“I think someone had gotten into Jordan’s ear about trying to be a more powerful guy this year. So he was trying to throw the ball a little bit more and I don’t think that was productive for him. Trying to maybe do too much this spring instead of being who he is, using his speed better on the opposite half of the hitting tool, using more right center field. We were lucky to secure it. He is an elite athlete that we are excited about.”

First baseman Tim Elko, whom the Sox drafted in the 10th round, played for College World Series champion Mississippi.

Elko hit 22 home runs and was named a third-team All-American. He finished his career with 46 home runs, second all-time at Ole Miss.

“It’s a real bat,” Shirley said. “Has power. You watched him, he was the heart and soul of that team.

“He understands how pitchers are going to attack him. He has a chance to have a good career ahead of him.”

The 6-foot-9 Schultz was asked if he had ever been compared to another tall southpaw in Chris Sale.

The Sox drafted the sale 6-6 with the 13th pick in 2010.

“I’ve been compared to him a lot,” Schultz said during a video conference on Sunday. “And he is definitely someone who is amazing to be compared to. Someone I can look up to.”

Sale went 74-50 with a 3.00 ERA and 1,244 strikeouts in seven seasons for the White Sox before he was traded to the Boston Red Sox during the 2016 offseason, a deal that brought Michael Kopech and Yoán Moncada to Chicago. He won a World Series title with the Red Sox in 2018.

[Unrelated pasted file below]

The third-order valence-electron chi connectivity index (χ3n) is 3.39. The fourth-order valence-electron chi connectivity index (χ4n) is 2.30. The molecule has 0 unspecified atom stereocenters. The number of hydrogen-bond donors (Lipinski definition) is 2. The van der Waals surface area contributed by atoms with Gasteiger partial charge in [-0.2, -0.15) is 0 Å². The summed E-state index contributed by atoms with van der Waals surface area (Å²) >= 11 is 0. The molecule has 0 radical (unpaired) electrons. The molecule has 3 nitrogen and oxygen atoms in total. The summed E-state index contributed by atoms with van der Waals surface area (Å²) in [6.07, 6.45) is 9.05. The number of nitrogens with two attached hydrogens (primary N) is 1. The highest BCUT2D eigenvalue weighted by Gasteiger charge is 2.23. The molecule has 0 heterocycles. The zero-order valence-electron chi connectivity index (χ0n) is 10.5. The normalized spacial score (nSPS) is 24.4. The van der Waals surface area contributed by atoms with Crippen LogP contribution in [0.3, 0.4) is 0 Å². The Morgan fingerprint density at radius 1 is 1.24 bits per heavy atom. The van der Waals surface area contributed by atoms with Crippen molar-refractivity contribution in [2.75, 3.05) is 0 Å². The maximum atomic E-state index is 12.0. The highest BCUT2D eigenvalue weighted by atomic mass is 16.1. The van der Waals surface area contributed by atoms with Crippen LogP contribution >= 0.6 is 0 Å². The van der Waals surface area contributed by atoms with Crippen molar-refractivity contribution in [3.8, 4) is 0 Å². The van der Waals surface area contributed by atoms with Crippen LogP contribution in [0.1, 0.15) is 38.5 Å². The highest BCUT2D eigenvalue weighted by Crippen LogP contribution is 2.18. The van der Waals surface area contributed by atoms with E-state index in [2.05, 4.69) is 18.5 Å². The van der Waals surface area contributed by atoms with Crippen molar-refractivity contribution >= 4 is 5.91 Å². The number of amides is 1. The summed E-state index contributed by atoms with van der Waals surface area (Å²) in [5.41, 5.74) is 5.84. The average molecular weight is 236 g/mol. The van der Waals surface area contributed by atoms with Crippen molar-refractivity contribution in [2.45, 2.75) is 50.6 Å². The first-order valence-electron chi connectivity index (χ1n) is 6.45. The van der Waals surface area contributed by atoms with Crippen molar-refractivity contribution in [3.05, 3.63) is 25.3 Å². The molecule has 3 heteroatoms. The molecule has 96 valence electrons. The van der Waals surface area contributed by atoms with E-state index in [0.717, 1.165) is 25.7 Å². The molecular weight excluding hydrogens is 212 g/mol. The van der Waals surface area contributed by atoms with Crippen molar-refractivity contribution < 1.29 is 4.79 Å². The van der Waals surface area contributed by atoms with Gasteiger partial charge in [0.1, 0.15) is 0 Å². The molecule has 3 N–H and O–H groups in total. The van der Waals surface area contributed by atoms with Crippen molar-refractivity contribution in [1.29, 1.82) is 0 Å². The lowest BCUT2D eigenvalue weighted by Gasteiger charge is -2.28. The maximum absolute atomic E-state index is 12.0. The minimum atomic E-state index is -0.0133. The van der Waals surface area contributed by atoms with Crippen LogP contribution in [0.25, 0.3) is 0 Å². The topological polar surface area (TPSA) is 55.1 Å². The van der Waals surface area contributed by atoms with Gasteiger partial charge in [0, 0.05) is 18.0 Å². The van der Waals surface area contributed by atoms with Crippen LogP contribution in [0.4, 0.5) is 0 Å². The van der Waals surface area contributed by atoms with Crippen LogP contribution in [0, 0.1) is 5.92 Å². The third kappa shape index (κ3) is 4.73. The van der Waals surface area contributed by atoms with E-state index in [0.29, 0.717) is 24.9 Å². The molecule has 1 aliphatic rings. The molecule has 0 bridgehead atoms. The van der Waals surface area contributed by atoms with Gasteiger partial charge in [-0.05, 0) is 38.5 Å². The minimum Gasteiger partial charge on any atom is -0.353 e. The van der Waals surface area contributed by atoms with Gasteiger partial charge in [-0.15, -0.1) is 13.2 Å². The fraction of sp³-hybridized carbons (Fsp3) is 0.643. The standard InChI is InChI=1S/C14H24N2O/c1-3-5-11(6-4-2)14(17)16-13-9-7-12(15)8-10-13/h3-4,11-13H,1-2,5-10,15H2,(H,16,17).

“I’m not trying to copy what he does. I’m my own pitcher,” Schultz said. “But he’s definitely someone who shows how successful Chicago White Sox left-handed pitching can be.”

  • Round 1 (No. 26): LHP Noah Schultz, Oswego East HS
  • Round 2 (No. 62): RHP Peyton Pallette, Arkansas
  • Round 3 (No. 101): RHP Jonathan Cannon, Georgia
  • Round 4 (No. 131): SS Jordan Sprinkle, UC Santa Barbara
  • Round 5 (No. 161): LHP Tyler Schweitzer, Ball State
  • Round 6 (No. 191): RHP Eric Adler, Wake Forest
  • Round 7 (No. 221): RHP Mark McLaughlin, Tennessee
  • Round 8 (No. 251): 2B Mario Camilletti, Central Michigan
  • Round 9 (No. 281): C Michael Turner, Arkansas
  • Round 10 (No. 311): 1B Tim Elko, Mississippi
  • Round 11 (No. 341): OF Jacob Burke, Miami (Fla.)
  • Round 12 (No. 371): 3B Brooks Baldwin, UNC Wilmington
  • Round 13 (No. 401): RHP Mason Adams, Jacksonville
  • Round 14 (No. 431): LHP Shane Murphy, Chandler Gilbert CC (Ariz.)
  • Round 15 (No. 461): RHP Billy Seidl, Duke
  • Round 16 (No. 491): RHP Tristan Stivors, State of Texas
  • Round 17 (No. 521): RHP Nick Altermatt, Minnesota State-Mankato
  • Round 18 (No. 551): 3B Bryce Willits, UC Santa Barbara
  • Round 19 (No. 581): 3B Drake Logan, Shelton State CC (Ala.)
  • Round 20 (No. 611): RHP Ethan Hammerberg, Ohio State